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Tuesday, January 25, 2011

Holy Gratin! Don't pass this up. You need it in your life.

Um. I feel really bad guys. I was supposed to be showing you this amazing picture of this amazing sweet potato and swiss chard gratin that I made yesterday. But see..the thing is... We kind of already ate it. All of it. In like-less than 24 hours.

But that's okay because you can head over to Smitten Kitchen and see her pics that are like ten times better than mine would have been anyway. Also there is a cute cute CUTE baby. Did you see him? OMG. Perfect, right? Those eyes. Delicious! And the Gratin?  It was like-there are no words. You have to make it. It has gruyere and a bechamel sauce. Guys. Don't make me spell this out for you go to the store. Pick up sweet potatoes, swiss chard, heavy cream and gruyere. I know you already have nutmeg. I know. I know you have some italian flat leaf parsley waiting for you to use it all up before it wilts. Thyme? Come on. This is child's play. I'm trying to rock your world here. Healthy, creamy veggie goodness. DO IT. Come on, DO IT. What are you waiting for?

This was pulled ver batim from her website ( hope she doesn't mind!) because I cannot match the amazing adorableness contained within (i mean yam-yam?) seriously? SO CUTE AHHH!

(Deb's- what is my obsession with food bloggers by the name of DEB?-)
"Swiss Chard and Sweet Potato Gratin"

I won’t lie, Swiss chard can be a real pain to prep, what with the rib-separation and rendering of unfathomable volumes down to a few measly cups of cooked greens. I like to chop, wash and dry mine the day before, but if you’re especially in a rush, I see no reason you can’t swap pre-washed (3 pounds) or even frozen spinach (about 5 to 6 cups). I also don’t see why you can’t swap the sweet potato for thin slices of butternut squash but then you will have less of an exuse to say “yam-yam” to the baby over and over again until he laughs.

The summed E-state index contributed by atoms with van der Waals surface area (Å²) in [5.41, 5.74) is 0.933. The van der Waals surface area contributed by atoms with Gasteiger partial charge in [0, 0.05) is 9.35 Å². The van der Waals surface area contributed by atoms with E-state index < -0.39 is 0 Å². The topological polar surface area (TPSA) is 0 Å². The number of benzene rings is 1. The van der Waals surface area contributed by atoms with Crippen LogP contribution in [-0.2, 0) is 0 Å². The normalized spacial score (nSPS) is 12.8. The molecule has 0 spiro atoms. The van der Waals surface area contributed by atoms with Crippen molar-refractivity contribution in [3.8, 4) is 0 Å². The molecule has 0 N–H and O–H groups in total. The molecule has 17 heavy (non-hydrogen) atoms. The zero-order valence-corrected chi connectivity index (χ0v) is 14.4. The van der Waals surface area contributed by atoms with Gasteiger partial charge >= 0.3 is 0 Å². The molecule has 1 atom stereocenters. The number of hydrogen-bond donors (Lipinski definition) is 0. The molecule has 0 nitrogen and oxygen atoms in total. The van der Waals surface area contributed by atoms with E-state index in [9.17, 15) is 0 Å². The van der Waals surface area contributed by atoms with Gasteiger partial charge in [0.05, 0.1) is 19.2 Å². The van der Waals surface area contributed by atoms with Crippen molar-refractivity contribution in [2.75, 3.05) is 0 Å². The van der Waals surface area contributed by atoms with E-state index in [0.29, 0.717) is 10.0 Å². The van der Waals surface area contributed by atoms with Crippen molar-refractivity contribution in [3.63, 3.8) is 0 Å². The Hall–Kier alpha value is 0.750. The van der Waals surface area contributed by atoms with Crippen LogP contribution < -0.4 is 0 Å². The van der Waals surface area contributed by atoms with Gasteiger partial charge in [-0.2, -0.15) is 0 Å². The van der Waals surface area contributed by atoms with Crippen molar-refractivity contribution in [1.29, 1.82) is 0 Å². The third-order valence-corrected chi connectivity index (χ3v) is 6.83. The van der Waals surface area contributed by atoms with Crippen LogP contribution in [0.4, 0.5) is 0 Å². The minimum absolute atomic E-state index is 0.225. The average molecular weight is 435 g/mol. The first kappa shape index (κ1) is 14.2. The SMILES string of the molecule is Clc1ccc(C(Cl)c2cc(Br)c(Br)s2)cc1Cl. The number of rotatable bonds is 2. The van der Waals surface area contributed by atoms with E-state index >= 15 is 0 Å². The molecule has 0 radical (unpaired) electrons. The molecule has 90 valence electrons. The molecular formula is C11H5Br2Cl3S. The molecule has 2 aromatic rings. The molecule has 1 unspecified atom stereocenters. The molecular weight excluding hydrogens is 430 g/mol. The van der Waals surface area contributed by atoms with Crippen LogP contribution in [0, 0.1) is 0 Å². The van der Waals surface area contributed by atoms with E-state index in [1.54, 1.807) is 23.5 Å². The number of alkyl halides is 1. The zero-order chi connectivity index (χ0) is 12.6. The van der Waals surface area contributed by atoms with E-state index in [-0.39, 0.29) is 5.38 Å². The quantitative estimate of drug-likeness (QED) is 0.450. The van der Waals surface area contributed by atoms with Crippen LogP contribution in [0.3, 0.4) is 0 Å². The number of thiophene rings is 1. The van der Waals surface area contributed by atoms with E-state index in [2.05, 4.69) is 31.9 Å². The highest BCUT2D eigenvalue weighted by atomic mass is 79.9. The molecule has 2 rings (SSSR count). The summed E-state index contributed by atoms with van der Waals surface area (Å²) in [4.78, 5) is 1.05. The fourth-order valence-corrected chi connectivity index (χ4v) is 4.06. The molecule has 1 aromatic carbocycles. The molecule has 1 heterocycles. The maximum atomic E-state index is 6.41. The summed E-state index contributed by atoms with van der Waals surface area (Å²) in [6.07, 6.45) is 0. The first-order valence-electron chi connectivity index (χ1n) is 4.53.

Finally, if my gratin looks a little “wet” to you, don’t worry, yours — providing you squeeze your greens out well — should not. I just mindlessly baked mine for half the time covered with foil which is not a bad idea for all-potato gratins, not drying enough for greens.
Serves 12
1/4 cup (1/2 stick or 2 ounces) butter
1 small onion, finely chopped
3 pounds Swiss chard, leaves and stems separated and both cut into 1-inch pieces
Pinch of freshly grated nutmeg
2 cups heavy cream or whole milk
2 garlic cloves, minced
2 tablespoons flour
2 pounds medium red-skinned sweet potatoes (yams), peeled and cut into 1/8-inch thick rounds
1 tablespoon minced fresh Italian parsley
1 tablespoon minced fresh thyme
Fine sea salt
Freshly ground black pepper
1 1/4 cups (about 5 ounces) coarsely grated Gruyére cheese

Prep greens: Cook onion in 2 tablespoons butter in a wide 8-quart heavy pot over moderately low heat, stirring, until softened. Add chard stems, pinch of nutmeg, and salt and pepper to taste and cook, stirring, until vegetables are tender but not browned, about 8 minutes. Increase heat to moderately high and add chard leaves by large handfuls, stirring, until all greens are wilted. Season with salt and pepper then transfer greens to a colander to drain well and press out liquid with back of a large spoon.
Make sauce: Combine cream or milk and garlic in small saucepan; bring to simmer; keep warm. Melt two tablespoons butter in a medium heavy saucepan over moderate heat and stir in flour. Cook roux, whisking, one minute, then slowly whisk in warm cream/milk and boil, whisking, one minute. Season sauce with salt and pepper.
Assemble gratin: Preheat oven to 400°F. Butter deep 9×13 baking dish. Spread half of sweet potatoes in the prepared baking dish. Sprinkle with salt, pepper, a quarter of the herbs and a 1/4 cup of the cheese. Distribute half of the greens mixture over the cheese, then sprinkle salt, pepper, a quarter of the herbs and 1/4 cup of the cheese over it. Pour half of bechamel sauce over the first two layers then continue with the remaining sweet potatoes, more salt, pepper, herbs and cheese and then the remaining greens, salt, pepper and herbs. Pour the remaining sauce over the top of the gratin, pressing the vegetables slightly to ensure that they are as submerged as possible. Sprinkle with the last 1/4 cup of cheese.
Bake gratin for about 1 hour until golden and bubbly, and most of the liquid is absorbed. Let stand 10 minutes before serving.
Do ahead: You can make the entire gratin but not bake it up to a day in advance and keep it in the fridge. You can also make and bake the gratin and reheat it. Gratins reheat well, but they take almost as much time to gently heat through as they do to bake in the first place, especially deep ones like this. As for reheating, already baked and frozen, I will find out very soon! But I am near-positive it will be fine.